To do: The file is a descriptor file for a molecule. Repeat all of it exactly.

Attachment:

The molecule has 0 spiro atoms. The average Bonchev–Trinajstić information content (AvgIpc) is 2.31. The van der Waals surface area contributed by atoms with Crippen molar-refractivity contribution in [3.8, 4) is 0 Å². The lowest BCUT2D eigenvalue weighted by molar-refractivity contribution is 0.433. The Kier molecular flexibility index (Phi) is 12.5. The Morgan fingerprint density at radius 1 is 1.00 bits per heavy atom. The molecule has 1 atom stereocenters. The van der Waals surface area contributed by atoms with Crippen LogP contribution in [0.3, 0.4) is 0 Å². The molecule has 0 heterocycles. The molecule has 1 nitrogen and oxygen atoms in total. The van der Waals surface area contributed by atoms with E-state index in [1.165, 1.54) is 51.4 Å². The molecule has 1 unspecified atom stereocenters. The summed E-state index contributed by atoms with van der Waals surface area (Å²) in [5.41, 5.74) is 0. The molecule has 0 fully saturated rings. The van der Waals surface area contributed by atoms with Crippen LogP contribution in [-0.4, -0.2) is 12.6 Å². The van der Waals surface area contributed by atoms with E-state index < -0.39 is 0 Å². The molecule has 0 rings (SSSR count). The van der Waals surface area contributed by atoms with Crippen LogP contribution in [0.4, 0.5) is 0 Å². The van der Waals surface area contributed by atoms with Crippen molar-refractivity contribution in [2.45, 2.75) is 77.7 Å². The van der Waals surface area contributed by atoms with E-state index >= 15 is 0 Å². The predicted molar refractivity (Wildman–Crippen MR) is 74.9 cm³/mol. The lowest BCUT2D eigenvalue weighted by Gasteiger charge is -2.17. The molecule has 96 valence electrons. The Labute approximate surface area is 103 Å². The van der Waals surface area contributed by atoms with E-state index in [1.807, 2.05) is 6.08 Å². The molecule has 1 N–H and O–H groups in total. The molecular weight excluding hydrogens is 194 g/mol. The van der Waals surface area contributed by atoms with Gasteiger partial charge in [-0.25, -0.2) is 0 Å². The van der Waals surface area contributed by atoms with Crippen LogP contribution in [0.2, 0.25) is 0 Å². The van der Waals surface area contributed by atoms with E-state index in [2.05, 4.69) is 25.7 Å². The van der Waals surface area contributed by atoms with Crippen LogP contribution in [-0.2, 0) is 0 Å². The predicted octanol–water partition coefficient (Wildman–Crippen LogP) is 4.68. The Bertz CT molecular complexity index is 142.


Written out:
The molecule has 0 spiro atoms. The average Bonchev–Trinajstić information content (AvgIpc) is 2.31. The van der Waals surface area contributed by atoms with Crippen molar-refractivity contribution in [3.8, 4) is 0 Å². The lowest BCUT2D eigenvalue weighted by molar-refractivity contribution is 0.433. The Kier molecular flexibility index (Phi) is 12.5. The Morgan fingerprint density at radius 1 is 1.00 bits per heavy atom. The molecule has 1 atom stereocenters. The van der Waals surface area contributed by atoms with Crippen LogP contribution in [0.3, 0.4) is 0 Å². The molecule has 0 heterocycles. The molecule has 1 nitrogen and oxygen atoms in total. The van der Waals surface area contributed by atoms with E-state index in [1.165, 1.54) is 51.4 Å². The molecule has 1 unspecified atom stereocenters. The summed E-state index contributed by atoms with van der Waals surface area (Å²) in [5.41, 5.74) is 0. The molecule has 0 fully saturated rings. The van der Waals surface area contributed by atoms with Crippen LogP contribution in [-0.4, -0.2) is 12.6 Å². The van der Waals surface area contributed by atoms with E-state index < -0.39 is 0 Å². The molecule has 0 rings (SSSR count). The van der Waals surface area contributed by atoms with Crippen LogP contribution in [0.4, 0.5) is 0 Å². The van der Waals surface area contributed by atoms with Crippen molar-refractivity contribution in [2.45, 2.75) is 77.7 Å². The van der Waals surface area contributed by atoms with E-state index >= 15 is 0 Å². The predicted molar refractivity (Wildman–Crippen MR) is 74.9 cm³/mol. The lowest BCUT2D eigenvalue weighted by Gasteiger charge is -2.17. The molecule has 96 valence electrons. The Labute approximate surface area is 103 Å². The van der Waals surface area contributed by atoms with E-state index in [1.807, 2.05) is 6.08 Å². The molecule has 1 N–H and O–H groups in total. The molecular weight excluding hydrogens is 194 g/mol. The van der Waals surface area contributed by atoms with Gasteiger partial charge in [-0.25, -0.2) is 0 Å². The van der Waals surface area contributed by atoms with Crippen LogP contribution in [0.2, 0.25) is 0 Å². The van der Waals surface area contributed by atoms with E-state index in [2.05, 4.69) is 25.7 Å². The van der Waals surface area contributed by atoms with Crippen LogP contribution in [-0.2, 0) is 0 Å². The predicted octanol–water partition coefficient (Wildman–Crippen LogP) is 4.68. The Bertz CT molecular complexity index is 142.